On This Day: America begins first combat operation in Vietnam War

On This Day: America begins first combat operation in Vietnam War

JANUARY 12, 1962: U.S. forces launched their first combat operation in Vietnam on this day in 1962 – and would remain mired in the conflict until their humiliating exit a decade later.

American helicopter pilots ferried 1,000 South Vietnamese paratroopers to assault Viet Cong communist guerrilla fighters 10 miles from the Southern capital of Saigon.

The U.S. Army’s Air Cavalry units, which would come to play a big role fighting in the mountainous and jungle-covered country, helped defeat the insurgents.

Back home, Americans were left almost completely clueless about Operation Chopper due to a virtual press blackout.

President John F Kennedy, who was determined to stop 'communist creep' but also feared a public backlash so soon after the Korean War, wanted to keep it secret.

At a press conference, a News of the Day newsreel filmed him admitting only that the U.S. was assisting with South Vietnam’s military with 'training and transportation'.

Mr Kennedy refused to go into details for fear of 'assisting the enemy' newsreel also showed footage of Southern troops fighting in the jungle.

The war followed the decision to split Vietnam in two in 1954 after northern-based communists ousted the country’s French colonists following an eight-year conflict.

In 1957, the North’s leader Ho Chi Minh encouraged southern sympathisers to rise up against dictator Ngo Dinh Diem.

The North Vietnamese Army supplied insurgents with Chinese and Soviet weapons via the covert Ho Chi Minh trail through mostly neighbouring Laos and Cambodia.

A proxy war between Cold War rivals began when the U.S. decided to counter the communist threat by arming and providing technical expertise to the South.

American President Lyndon B Johnson launched Operation Thunder and finally sent ground troops to fight in Vietnam in 1965 - a year after the NVA invaded the South.

But by 1968, following the Tet Offensive by communist forces, the war was beginning to look unwinnable for the U.S., despite it committing 500,000 soldiers.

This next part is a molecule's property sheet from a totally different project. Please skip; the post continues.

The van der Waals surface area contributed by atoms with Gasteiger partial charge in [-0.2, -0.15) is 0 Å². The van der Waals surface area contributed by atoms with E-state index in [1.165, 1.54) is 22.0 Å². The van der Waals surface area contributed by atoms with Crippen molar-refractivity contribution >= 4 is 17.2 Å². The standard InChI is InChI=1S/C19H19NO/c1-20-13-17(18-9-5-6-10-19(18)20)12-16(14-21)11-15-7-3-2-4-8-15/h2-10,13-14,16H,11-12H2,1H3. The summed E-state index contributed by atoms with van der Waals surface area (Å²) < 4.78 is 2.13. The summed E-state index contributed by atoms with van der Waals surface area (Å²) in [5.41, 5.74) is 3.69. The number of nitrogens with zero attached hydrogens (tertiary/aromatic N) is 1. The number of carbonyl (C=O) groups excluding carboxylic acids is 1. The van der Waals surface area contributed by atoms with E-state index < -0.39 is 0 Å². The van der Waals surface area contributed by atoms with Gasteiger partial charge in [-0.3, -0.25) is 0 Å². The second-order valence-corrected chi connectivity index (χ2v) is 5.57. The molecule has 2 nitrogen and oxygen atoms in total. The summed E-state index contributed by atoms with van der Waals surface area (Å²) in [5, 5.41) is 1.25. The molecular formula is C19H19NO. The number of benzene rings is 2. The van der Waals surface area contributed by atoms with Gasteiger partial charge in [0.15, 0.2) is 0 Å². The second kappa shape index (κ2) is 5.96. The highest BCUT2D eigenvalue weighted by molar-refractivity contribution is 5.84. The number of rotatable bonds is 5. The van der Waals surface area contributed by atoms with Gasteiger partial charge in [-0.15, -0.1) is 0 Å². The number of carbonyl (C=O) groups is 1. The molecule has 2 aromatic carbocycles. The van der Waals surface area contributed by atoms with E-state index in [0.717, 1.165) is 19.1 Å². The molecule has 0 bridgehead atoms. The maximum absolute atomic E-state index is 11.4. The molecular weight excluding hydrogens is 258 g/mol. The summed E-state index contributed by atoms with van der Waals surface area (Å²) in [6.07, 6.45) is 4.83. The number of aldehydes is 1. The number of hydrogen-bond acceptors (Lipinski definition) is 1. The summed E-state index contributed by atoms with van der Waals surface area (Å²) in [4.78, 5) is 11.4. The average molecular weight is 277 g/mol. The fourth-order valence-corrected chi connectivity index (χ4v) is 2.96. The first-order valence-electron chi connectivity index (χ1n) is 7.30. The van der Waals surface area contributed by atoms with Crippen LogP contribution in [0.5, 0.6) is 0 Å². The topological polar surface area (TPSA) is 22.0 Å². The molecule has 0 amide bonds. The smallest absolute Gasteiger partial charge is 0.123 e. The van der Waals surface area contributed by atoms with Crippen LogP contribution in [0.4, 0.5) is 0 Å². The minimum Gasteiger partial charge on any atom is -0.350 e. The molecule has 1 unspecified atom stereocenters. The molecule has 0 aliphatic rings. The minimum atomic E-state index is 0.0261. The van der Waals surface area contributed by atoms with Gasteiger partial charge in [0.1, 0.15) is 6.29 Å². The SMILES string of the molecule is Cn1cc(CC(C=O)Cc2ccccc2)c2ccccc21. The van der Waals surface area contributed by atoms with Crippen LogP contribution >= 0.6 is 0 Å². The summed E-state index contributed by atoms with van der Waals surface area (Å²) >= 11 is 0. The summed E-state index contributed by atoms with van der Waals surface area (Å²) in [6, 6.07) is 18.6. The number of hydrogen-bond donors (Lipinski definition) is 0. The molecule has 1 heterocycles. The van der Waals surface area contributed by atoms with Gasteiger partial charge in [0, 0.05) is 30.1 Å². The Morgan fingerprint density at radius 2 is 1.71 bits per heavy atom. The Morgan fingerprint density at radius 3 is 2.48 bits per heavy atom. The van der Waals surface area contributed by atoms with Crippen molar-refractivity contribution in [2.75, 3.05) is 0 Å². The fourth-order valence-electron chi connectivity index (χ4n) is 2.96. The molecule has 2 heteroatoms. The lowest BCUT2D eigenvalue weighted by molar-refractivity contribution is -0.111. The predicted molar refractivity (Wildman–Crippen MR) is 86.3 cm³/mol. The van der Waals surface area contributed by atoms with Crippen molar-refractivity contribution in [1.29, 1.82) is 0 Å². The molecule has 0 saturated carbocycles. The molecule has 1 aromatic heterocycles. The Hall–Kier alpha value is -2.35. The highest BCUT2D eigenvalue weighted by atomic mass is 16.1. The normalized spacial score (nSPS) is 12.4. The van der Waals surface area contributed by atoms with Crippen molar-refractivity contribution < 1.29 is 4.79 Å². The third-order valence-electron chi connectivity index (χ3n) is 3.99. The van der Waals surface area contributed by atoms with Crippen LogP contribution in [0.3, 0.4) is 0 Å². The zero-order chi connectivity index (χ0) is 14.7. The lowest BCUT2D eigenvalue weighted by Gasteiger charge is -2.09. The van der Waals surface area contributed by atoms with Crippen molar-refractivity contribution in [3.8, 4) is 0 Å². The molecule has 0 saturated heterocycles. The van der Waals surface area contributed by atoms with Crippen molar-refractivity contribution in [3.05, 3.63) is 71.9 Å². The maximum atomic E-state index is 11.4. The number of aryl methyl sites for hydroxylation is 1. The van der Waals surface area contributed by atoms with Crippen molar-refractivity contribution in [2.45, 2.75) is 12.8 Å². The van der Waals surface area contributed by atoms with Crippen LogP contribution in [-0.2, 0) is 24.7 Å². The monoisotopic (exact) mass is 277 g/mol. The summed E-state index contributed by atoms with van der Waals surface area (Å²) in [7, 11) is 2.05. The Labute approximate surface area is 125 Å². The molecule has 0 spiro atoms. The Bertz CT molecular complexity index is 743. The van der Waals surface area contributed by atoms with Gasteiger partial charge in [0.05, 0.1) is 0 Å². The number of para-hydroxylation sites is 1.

The same year also marked the height of the protest movement, culminating with an eight-day riot at the Democratic National Convention in Chicago in August.

Violent demonstrations also took place in London in 1968 – notably with 117 policemen injured after a crowd of 6,000 tried to storm the U.S. Embassy in October.

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Other protests included boxing legend Muhammad Ali’s refusal to be drafted into the U.S. Army and fight in Vietnam after saying 'no Vietcong ever called me nigger'.

He was banned from fighting in every U.S. state and lost his passport, meaning he could not fight anywhere, which forced him to forfeit his heavyweight title.

Among the 210,000 other 'draft dodgers', 30,000 young American men evaded conscription by fleeing to Canada.

A further 2.2million men, of whom a quarter served in the Vietnam Combat Zone, were successfully drafted into the armed forces during the era.

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In 1973, America, which lost 58,000 lives during the controversial Cold War conflict, finally pulled all its forces out in what was seen as a deeply humiliating exit.

The war, which led to the deaths of up to 3.1million people in total, ended on April 30, 1975 after the North seized Saigon, which is now known as Ho Chi Minh City.

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